And that’s the next principle to understand: our universal diet problem is processed foods. So often we get lost in the weeds worrying about trivial details of what’s optimal, but it’s largely irrelevant to what is happening. If 80% of people aren’t eating enough fruits and vegetables (3), why would I tell people to focus on 10 “superfoods”? Any choice people make to include more whole, unprocessed foods in their diet is a win. I don’t care if it’s corn on the cob, soybeans, bananas, or iceberg lettuce: ANY of these are better than the beer, pizza, and brownies. People will push back on this and say their diet isn’t that bad. This may be true, but even still, it’s the bites of pizza and brownies that are the problem, not the pineapple or black beans.
So how does understanding these principles build a community around nutrition? First, you no longer need to adhere to the dogma of any specific diet or restrictive rules. Now, you understand how and why so many different diets work. If someone makes any change to their diet that reduces the quantity or improves quality, they will get “results.” Maybe drinking more water led to fewer donuts at breakfast, maybe by skipping breakfast the person ate less overall, and maybe by counting macros the person ate more fruit and vegetables to feel more full. But the underlying concept to them all is the person reduced their quantity and/or improved their quality. This helps you support people trying Paleo or Macros or Keto. It’s really about them finding a paradigm that helps them eat the right quality and quantity of food indefinitely, not the specifics of how they do it.
Second, you understand that the chronic disease epidemic is poised to crush our healthcare system and that any habit change that helps people drop weight and eat more unprocessed foods is moving in the right direction. This means you can celebrate the person going vegetarian and eating more fruits and vegetables – even if you believe meat is more healthy. Be clear that this isn’t about giving everyone a participation trophy for eating whatever they want. It’s about seeing diet changes as a point in someone’s progression. Cutting out soda from a fast-food diet can lead to massive health changes (quantity changes) even if their diet isn’t optimal yet (need to focus on quality).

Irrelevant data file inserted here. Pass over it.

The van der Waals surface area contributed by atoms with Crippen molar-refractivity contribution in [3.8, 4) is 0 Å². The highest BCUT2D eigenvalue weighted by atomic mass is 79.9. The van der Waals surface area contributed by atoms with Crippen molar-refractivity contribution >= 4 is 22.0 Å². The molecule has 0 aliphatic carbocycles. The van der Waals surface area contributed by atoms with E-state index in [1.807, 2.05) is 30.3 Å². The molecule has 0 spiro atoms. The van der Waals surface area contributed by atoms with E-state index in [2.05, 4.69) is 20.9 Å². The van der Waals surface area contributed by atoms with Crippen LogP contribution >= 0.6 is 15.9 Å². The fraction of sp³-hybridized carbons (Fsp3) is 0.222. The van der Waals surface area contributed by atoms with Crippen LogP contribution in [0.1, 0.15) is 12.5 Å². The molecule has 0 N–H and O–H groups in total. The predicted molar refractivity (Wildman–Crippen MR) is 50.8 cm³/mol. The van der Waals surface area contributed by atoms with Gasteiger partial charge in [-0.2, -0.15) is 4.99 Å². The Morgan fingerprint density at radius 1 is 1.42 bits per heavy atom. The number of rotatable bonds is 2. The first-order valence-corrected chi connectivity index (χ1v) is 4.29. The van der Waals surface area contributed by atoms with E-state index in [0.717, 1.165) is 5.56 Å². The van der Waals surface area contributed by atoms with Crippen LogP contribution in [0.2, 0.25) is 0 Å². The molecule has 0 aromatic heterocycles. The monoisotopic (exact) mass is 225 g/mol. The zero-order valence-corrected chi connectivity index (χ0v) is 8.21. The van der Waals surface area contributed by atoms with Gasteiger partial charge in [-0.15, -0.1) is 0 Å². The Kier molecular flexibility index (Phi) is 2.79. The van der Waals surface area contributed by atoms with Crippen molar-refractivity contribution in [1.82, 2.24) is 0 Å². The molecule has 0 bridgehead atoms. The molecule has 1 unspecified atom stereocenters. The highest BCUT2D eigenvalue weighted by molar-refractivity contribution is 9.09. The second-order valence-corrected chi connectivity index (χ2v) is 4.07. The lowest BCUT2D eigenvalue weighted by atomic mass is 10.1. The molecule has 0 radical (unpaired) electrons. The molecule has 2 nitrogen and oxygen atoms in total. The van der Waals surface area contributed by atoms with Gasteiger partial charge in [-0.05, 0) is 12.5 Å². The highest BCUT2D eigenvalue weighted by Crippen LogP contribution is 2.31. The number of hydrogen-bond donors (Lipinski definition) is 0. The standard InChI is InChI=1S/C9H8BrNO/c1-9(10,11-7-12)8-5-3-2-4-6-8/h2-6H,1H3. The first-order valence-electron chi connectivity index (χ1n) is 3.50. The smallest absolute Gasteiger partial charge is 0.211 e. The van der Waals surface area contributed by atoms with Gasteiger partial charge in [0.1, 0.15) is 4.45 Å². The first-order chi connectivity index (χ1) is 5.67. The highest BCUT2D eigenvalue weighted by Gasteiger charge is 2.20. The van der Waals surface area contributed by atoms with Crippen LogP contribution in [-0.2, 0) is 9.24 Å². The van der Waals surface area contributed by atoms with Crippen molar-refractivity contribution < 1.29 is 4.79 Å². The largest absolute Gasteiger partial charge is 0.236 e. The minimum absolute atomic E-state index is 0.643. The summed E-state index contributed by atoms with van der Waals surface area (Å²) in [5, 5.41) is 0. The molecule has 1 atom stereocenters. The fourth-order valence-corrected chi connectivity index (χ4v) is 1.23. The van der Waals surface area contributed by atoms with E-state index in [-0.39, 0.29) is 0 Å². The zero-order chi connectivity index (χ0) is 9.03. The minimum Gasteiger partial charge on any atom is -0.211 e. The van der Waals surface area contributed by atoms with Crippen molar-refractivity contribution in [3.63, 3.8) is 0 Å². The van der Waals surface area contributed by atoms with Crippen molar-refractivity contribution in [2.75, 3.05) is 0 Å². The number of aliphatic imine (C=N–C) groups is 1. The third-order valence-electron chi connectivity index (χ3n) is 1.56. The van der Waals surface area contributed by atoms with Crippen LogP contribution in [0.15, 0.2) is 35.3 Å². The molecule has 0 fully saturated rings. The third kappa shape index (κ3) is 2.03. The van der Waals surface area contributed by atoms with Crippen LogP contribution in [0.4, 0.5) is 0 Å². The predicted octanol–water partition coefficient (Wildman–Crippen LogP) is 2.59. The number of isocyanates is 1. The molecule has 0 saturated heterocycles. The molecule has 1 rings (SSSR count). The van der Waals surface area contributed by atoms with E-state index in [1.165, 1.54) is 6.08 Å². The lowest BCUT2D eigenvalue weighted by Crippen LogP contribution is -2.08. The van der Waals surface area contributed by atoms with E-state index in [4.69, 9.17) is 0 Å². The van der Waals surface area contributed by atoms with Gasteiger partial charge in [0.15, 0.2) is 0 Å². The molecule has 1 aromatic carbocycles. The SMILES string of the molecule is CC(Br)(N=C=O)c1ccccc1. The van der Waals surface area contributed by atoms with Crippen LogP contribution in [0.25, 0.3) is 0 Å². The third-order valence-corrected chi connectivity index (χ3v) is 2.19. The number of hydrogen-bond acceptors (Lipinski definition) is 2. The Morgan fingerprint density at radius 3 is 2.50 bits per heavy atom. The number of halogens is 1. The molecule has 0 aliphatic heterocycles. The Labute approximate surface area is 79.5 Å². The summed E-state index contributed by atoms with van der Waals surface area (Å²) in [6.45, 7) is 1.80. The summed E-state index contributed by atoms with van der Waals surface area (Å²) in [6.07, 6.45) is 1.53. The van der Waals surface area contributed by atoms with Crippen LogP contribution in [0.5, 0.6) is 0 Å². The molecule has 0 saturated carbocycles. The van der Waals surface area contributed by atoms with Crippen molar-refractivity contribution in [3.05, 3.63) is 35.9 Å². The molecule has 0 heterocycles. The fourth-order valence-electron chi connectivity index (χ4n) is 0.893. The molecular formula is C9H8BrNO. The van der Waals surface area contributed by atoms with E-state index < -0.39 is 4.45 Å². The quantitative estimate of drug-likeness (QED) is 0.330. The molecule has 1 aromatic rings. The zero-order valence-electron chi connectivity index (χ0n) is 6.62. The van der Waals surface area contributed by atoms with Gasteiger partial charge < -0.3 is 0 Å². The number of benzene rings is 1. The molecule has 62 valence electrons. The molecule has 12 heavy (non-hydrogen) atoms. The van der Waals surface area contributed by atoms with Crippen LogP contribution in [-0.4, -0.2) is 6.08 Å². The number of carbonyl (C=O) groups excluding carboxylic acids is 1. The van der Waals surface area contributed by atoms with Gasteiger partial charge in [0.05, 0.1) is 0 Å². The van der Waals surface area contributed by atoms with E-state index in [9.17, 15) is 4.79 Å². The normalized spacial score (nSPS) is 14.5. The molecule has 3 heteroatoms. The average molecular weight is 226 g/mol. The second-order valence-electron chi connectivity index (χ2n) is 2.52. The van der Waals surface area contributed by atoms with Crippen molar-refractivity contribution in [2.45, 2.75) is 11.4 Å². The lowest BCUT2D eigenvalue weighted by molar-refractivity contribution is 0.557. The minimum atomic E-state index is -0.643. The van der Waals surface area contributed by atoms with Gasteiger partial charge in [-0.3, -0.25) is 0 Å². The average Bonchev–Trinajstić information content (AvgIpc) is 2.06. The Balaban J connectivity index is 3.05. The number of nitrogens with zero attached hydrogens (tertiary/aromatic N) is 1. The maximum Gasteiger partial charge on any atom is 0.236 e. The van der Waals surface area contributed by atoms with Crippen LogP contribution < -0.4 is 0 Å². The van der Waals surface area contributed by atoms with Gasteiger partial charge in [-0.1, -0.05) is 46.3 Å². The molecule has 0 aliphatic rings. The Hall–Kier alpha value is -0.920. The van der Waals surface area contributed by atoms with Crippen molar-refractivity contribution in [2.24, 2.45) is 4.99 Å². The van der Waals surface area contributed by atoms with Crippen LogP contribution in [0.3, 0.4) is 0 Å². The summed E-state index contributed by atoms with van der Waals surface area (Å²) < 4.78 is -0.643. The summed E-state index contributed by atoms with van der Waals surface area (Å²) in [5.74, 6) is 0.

It’s been done plenty of times before: you can build a community around a strict nutrition diet protocol. I’m just not sure it’s necessary or optimal. Building a community is about setting a common goal and then figuring out how to include people. Build a community around people committing to better quality and quantity control in their diets, and you’ll likely find you’ve enabled more people to finally have success in their nutrition.
1. Centers for Disease Control and Prevention (CDC). (2019). Chronic Diseases in America. Retrieved October 30, 2019, from: https://www.cdc.gov/chronicdisease/resources/infographic/chronic-diseases.htm
2. Martinez Steele, E., Popkin, B.M., Swinburn, B., & Monteiro, C.A. (2017). The share of ultra-processed foods and the overall nutritional quality of diets in the US: evidence from a nationally representative cross-sectional study. Population Health Metrics, 15(1), 6. doi: 10.1186/s12963-017-0119-3
3. United States Department of Agriculture (USDA). (2015). 2015-2020 Dietary Guidelines for Americans. Retrieved Aug 9, 2017, from: https://health.gov/dietaryguidelines/2015/